counterfeiter                          not exist in the population.
Correct judgment: acquit an innocent   Correct inference: no association between carotene and
person                                 colon cancer when one does not exist

Incorrect judgment: convict an         Incorrect inference (Type I error): association in the study
innocent person                        when actually is none
Incorrect judgment: Acquit a           Incorrect inference (Type II error): there no association
counterfeiter                          when actually there is one.
             Type I and type II error
    A type I error (false-positive) occurs if the
    investigator rejects a null hypothesis that is actually
    true in the population.

    A type II error (false-negative) occurs if the
    investigator fails to reject a null hypothesis that is
    actually not true in the population.

11/14/2010                  Dr. Tarek Tawfik                 50
 Truth in the population Vs. the results in the study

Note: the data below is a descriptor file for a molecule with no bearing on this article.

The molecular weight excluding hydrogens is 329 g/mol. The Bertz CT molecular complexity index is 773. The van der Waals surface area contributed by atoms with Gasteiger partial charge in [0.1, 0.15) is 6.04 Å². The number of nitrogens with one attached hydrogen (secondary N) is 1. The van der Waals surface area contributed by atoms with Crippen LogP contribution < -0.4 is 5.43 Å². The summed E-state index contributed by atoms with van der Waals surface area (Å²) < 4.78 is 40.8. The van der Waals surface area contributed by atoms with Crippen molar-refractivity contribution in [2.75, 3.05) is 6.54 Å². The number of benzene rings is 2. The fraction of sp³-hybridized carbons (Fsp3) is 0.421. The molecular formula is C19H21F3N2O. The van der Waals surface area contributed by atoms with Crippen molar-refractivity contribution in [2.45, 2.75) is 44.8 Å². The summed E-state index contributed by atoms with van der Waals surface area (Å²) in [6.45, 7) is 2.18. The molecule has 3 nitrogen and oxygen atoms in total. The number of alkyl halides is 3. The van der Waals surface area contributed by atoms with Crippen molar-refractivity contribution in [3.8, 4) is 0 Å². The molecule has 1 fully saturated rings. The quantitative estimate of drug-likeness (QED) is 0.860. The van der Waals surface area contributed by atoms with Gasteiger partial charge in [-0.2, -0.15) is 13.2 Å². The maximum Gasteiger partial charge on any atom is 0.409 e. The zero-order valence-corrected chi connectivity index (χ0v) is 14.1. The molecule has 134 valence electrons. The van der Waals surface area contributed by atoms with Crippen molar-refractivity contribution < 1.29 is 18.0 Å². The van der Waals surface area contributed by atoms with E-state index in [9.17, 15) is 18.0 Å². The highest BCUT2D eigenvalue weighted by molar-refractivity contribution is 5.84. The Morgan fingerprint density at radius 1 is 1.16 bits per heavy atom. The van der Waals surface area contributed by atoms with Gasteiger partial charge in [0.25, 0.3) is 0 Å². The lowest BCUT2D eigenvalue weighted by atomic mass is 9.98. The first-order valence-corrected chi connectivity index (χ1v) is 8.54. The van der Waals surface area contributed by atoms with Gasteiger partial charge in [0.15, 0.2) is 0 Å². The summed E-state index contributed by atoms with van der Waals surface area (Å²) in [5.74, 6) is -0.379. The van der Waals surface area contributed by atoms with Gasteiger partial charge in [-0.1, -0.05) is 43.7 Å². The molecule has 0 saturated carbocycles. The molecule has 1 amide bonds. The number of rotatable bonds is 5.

sample (the four possibilities).

                               Truth in the population
 Results in the study sample      Association between    No association between
                                 predictor and outcome   predictor and outcome
Reject null hypothesis                    Correct          Type I error

Fail to reject null                Type II error              Correct

 11/14/2010                     Dr. Tarek Tawfik                           51
             , and Power
 The probability of committing a type I
  error (rejecting the null when it is
  actually true) is called  (alpha), another
  name is the level of statistical
 An  level of 0.05, setting 5 % as the
 maximum chance of incorrectly
 rejecting the null hypothesis.

11/14/2010          Dr. Tarek Tawfik            52
 The probability of making a type II error (failing to reject the
  null hypothesis when it is actually false) is called  (beta).